The World in 2050 : Moving up The Value Chain

Some of the risks to the projections relate to economic assumptions. In particular, there could be, for example, diminishing returns to capital investment in emerging economies such as China, as has occurred in the past for Japan: this is already factored into the model to some degree, but could prove to be a more significant effect than we assume, particularly if methods of allocating capital are not improved in emerging economies like China and India, where state banks continue to play a dominant role.

Beyond the top 3 countries
the-world-in-2050Projections for the largest 20 economies in 2011, 2030 and 2050 have been measured by GDP at PPPs. Selected countries are highlighted in bold in a table to make the evolution of their GDP rankings over time clearer.
As well as the rise in China and India already noted, another notable development projected by our model is that Mexico and Indonesia could rise to be amongst the top 10 largest economies – ranking 7th and 8th respectively by 2050 in terms of GDP at PPPs. Russia could overtake Germany well before 2030 to become the largest European economy, but in the global rankings might then be overtaken itself by Brazil before 2050. Nigeria and Vietnam are projected to move into the top 20 by 2050 at 13th and 19th place respectively. Malaysia remains just outside the top 20 given its relative small population compared to the other emerging economies considered here, but nonetheless has strong growth potential. The UK is expected drop from 9th to 11th place by 2050 given that it is a relatively mature and advanced economy, although it holds its place relatively well against other advanced economies, in part due to relatively favourable demographics by EU standards. By contrast, less favourable demographics holds back Polish growth after 2030, although it should continue to grow relatively strongly for at least the next two decades.
Relative GDP growth
A Chart shows the annual average real GDP growth rates measured in PPPs6 for each country for the period from 2011 to 2050, and the contribution to this from average growth in GDP per capita (which can be interpreted as growth in labour productivity) and the average population growth rate over this period.
The Chart shows that:

  •  Emerging economies are set to grow much faster than those of the G7 and other current advanced economies for the next four decades.
  •  Nigeria could be the fastest growing country in our sample due to its youthful and growing working population, but this does rely on using its oil wealth to develop a broader based economy with better infrastructure and institutions (e.g. as regards rule of law and political governance) and hence support long term productivity growth – the potential is there, but it remains to be realised in practice.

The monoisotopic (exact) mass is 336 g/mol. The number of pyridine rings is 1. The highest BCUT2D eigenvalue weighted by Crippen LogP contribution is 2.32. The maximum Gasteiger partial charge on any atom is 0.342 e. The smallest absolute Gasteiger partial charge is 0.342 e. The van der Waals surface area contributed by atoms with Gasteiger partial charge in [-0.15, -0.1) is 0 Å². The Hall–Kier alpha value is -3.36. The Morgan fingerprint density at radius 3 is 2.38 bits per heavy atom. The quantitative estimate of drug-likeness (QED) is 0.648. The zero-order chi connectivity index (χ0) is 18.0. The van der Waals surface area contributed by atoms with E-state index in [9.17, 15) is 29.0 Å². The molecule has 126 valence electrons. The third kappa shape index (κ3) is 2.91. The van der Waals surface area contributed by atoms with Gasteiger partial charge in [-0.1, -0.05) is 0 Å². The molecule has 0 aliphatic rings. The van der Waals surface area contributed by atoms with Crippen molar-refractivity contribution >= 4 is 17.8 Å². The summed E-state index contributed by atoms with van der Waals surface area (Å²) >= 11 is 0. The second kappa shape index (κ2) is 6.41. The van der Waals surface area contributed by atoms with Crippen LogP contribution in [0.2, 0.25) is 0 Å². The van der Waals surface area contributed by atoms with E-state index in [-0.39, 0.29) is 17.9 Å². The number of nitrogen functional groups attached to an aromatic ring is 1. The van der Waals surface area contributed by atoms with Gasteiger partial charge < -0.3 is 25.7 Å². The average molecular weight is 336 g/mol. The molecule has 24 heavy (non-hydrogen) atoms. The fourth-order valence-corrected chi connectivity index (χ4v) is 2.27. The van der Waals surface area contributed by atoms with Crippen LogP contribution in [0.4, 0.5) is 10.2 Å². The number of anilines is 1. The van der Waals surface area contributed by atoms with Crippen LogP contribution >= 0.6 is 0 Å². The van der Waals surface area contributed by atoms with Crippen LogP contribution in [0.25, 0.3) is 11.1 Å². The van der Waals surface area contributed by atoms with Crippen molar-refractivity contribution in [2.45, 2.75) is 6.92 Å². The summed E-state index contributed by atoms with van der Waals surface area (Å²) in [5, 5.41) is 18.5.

•  Vietnam is also a potential fast growing economy, although it needs a stronger macroeconomic policy framework to sustain rapid growth in the longer term.
  •  India, Indonesia and Malaysia also have strong growth potential in the Asian region, both due to their own momentum and the pull from the large Chinese economy.
  •  As noted above, China’s growth rate is expected to cool down after 2020 as its economy matures. Increases in labour productivity will be the main driver of its growth beyond 2020, as the age structure of China’s population becomes increasingly less youthful (accentuated by its one child policy for the past 30 years). However, Chinese growth should remain around 3-4 per cent per annum even in the 2040s, still some way above projected US or EU levels.
  •  Many of the current advanced economies will experience extremely low population growth – indeed Japan and Germany will actually experience negative population growth on average during the period to 2050 (this is also true of Russia and Poland).

Relative income levels
A Chart shows projected GDP per capita in PPP terms for the G7 and E7 economies. Although the E7 countries are set to overtake the G7 countries in terms of their overall size and rates of growth, they are still expected to trail significantly behind the G7 countries in 2050 in terms of GDP per capita. The US is projected to retain its top spot in this group on average income levels in 2050, whilst large emerging countries such as China, Brazil, Indonesia and India still sit at the bottom of the income table. However, the GDP per capita differentials between the two groups of countries are projected to close significantly (e.g. China’s GDP per capita as a proportion of US levels is expected to increase from 18 per cent in 2011 to 44 per cent in 2050). The UK is ranked fourth within the G7 countries in terms of projected GDP per capita in 2050, behind the US and, to a much lesser degree, also Canada and France, but still quite highly placed on this measure in global terms.
This analysis makes clear why Western companies should not abandon their home markets in the US and EU, even if these are growing much more slowly on average than the emerging economies. For higher valued products and services, the US and EU markets will still remain attractive locations given their more affluent consumers, although emerging market multinationals can expect to achieve an increasingly strong position in these markets over time as they move up the
value chain.
Commentary on long-term growth projections for Malaysia